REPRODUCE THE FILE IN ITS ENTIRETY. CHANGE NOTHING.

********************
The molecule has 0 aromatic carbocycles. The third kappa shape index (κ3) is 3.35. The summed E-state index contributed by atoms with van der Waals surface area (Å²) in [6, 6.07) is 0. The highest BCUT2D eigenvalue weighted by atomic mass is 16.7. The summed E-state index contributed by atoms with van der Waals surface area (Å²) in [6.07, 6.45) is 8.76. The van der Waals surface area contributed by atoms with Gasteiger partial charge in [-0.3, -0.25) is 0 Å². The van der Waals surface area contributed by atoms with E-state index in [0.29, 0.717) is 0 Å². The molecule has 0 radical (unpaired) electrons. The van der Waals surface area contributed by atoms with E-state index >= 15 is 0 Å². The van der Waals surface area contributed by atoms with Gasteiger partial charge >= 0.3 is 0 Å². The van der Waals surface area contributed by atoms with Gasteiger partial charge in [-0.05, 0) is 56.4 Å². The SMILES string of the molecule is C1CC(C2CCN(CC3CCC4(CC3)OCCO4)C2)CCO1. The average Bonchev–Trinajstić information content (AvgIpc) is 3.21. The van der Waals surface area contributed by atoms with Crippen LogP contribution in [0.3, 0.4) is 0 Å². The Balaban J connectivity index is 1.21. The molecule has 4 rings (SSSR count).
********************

The molecule has 0 aromatic carbocycles. The third kappa shape index (κ3) is 3.35. The summed E-state index contributed by atoms with van der Waals surface area (Å²) in [6, 6.07) is 0. The highest BCUT2D eigenvalue weighted by atomic mass is 16.7. The summed E-state index contributed by atoms with van der Waals surface area (Å²) in [6.07, 6.45) is 8.76. The van der Waals surface area contributed by atoms with Gasteiger partial charge in [-0.3, -0.25) is 0 Å². The van der Waals surface area contributed by atoms with E-state index in [0.29, 0.717) is 0 Å². The molecule has 0 radical (unpaired) electrons. The van der Waals surface area contributed by atoms with E-state index >= 15 is 0 Å². The van der Waals surface area contributed by atoms with Gasteiger partial charge >= 0.3 is 0 Å². The van der Waals surface area contributed by atoms with Gasteiger partial charge in [-0.05, 0) is 56.4 Å². The SMILES string of the molecule is C1CC(C2CCN(CC3CCC4(CC3)OCCO4)C2)CCO1. The average Bonchev–Trinajstić information content (AvgIpc) is 3.21. The van der Waals surface area contributed by atoms with Crippen LogP contribution in [0.3, 0.4) is 0 Å². The Balaban J connectivity index is 1.21. The molecule has 4 rings (SSSR count).